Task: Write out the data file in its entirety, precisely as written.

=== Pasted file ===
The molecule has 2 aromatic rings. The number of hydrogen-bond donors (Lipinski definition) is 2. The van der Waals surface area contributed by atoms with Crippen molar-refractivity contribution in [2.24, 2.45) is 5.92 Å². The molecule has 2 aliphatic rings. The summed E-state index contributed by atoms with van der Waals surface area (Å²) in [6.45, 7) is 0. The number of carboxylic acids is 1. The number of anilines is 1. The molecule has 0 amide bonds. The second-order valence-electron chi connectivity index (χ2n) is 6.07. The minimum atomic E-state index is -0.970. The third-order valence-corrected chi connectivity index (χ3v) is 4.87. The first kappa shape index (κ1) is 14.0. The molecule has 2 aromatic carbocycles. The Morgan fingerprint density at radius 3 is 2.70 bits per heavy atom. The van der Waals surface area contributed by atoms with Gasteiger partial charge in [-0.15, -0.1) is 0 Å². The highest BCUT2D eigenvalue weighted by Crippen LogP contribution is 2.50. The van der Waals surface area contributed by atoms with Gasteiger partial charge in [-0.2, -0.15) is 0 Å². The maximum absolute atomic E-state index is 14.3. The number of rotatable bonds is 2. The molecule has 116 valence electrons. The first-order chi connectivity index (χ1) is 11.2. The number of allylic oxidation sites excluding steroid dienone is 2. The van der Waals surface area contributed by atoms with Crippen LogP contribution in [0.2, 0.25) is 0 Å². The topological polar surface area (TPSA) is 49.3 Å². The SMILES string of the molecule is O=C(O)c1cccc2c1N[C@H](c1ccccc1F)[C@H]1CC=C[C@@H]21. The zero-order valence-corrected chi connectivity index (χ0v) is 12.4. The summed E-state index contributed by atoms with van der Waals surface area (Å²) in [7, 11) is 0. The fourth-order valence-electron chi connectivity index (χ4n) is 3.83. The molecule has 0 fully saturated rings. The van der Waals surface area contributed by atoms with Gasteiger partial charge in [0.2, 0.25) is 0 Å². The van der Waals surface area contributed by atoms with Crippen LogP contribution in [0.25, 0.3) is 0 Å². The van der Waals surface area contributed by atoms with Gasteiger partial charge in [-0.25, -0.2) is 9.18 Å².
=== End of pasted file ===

The molecule has 2 aromatic rings. The number of hydrogen-bond donors (Lipinski definition) is 2. The van der Waals surface area contributed by atoms with Crippen molar-refractivity contribution in [2.24, 2.45) is 5.92 Å². The molecule has 2 aliphatic rings. The summed E-state index contributed by atoms with van der Waals surface area (Å²) in [6.45, 7) is 0. The number of carboxylic acids is 1. The number of anilines is 1. The molecule has 0 amide bonds. The second-order valence-electron chi connectivity index (χ2n) is 6.07. The minimum atomic E-state index is -0.970. The third-order valence-corrected chi connectivity index (χ3v) is 4.87. The first kappa shape index (κ1) is 14.0. The molecule has 2 aromatic carbocycles. The Morgan fingerprint density at radius 3 is 2.70 bits per heavy atom. The van der Waals surface area contributed by atoms with Gasteiger partial charge in [-0.15, -0.1) is 0 Å². The highest BCUT2D eigenvalue weighted by Crippen LogP contribution is 2.50. The van der Waals surface area contributed by atoms with Gasteiger partial charge in [-0.2, -0.15) is 0 Å². The maximum absolute atomic E-state index is 14.3. The number of rotatable bonds is 2. The molecule has 116 valence electrons. The first-order chi connectivity index (χ1) is 11.2. The number of allylic oxidation sites excluding steroid dienone is 2. The van der Waals surface area contributed by atoms with Crippen LogP contribution in [0.2, 0.25) is 0 Å². The topological polar surface area (TPSA) is 49.3 Å². The SMILES string of the molecule is O=C(O)c1cccc2c1N[C@H](c1ccccc1F)[C@H]1CC=C[C@@H]21. The zero-order valence-corrected chi connectivity index (χ0v) is 12.4. The summed E-state index contributed by atoms with van der Waals surface area (Å²) in [7, 11) is 0. The fourth-order valence-electron chi connectivity index (χ4n) is 3.83. The molecule has 0 fully saturated rings. The van der Waals surface area contributed by atoms with Gasteiger partial charge in [0.2, 0.25) is 0 Å². The van der Waals surface area contributed by atoms with Crippen LogP contribution in [0.25, 0.3) is 0 Å². The van der Waals surface area contributed by atoms with Gasteiger partial charge in [-0.25, -0.2) is 9.18 Å².